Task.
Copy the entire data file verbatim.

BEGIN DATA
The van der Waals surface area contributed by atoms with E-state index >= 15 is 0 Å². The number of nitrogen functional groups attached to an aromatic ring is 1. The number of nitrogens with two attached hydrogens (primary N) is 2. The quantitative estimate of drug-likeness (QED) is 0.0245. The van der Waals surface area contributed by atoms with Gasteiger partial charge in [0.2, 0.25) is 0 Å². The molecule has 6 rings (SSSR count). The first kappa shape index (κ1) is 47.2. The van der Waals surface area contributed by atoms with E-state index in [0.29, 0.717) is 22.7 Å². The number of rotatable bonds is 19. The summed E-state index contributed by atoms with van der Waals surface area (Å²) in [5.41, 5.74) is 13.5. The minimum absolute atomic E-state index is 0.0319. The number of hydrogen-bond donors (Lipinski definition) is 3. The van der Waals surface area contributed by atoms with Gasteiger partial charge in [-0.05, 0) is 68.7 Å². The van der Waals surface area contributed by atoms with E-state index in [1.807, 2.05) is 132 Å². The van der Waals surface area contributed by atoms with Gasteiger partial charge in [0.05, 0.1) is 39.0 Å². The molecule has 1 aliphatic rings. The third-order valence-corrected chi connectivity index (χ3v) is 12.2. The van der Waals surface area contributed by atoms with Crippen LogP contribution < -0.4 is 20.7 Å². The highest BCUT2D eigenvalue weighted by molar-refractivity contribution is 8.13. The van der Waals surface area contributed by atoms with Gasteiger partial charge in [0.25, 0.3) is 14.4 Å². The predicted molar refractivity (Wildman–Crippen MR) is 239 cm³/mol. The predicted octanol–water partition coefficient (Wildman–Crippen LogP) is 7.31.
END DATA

The van der Waals surface area contributed by atoms with E-state index >= 15 is 0 Å². The number of nitrogen functional groups attached to an aromatic ring is 1. The number of nitrogens with two attached hydrogens (primary N) is 2. The quantitative estimate of drug-likeness (QED) is 0.0245. The van der Waals surface area contributed by atoms with Gasteiger partial charge in [0.2, 0.25) is 0 Å². The molecule has 6 rings (SSSR count). The first kappa shape index (κ1) is 47.2. The van der Waals surface area contributed by atoms with E-state index in [0.29, 0.717) is 22.7 Å². The number of rotatable bonds is 19. The summed E-state index contributed by atoms with van der Waals surface area (Å²) in [5.41, 5.74) is 13.5. The minimum absolute atomic E-state index is 0.0319. The number of hydrogen-bond donors (Lipinski definition) is 3. The van der Waals surface area contributed by atoms with Gasteiger partial charge in [-0.05, 0) is 68.7 Å². The van der Waals surface area contributed by atoms with E-state index in [1.807, 2.05) is 132 Å². The van der Waals surface area contributed by atoms with Gasteiger partial charge in [0.05, 0.1) is 39.0 Å². The molecule has 1 aliphatic rings. The third-order valence-corrected chi connectivity index (χ3v) is 12.2. The van der Waals surface area contributed by atoms with Crippen LogP contribution < -0.4 is 20.7 Å². The highest BCUT2D eigenvalue weighted by molar-refractivity contribution is 8.13. The van der Waals surface area contributed by atoms with Gasteiger partial charge in [0.25, 0.3) is 14.4 Å². The predicted molar refractivity (Wildman–Crippen MR) is 239 cm³/mol. The predicted octanol–water partition coefficient (Wildman–Crippen LogP) is 7.31.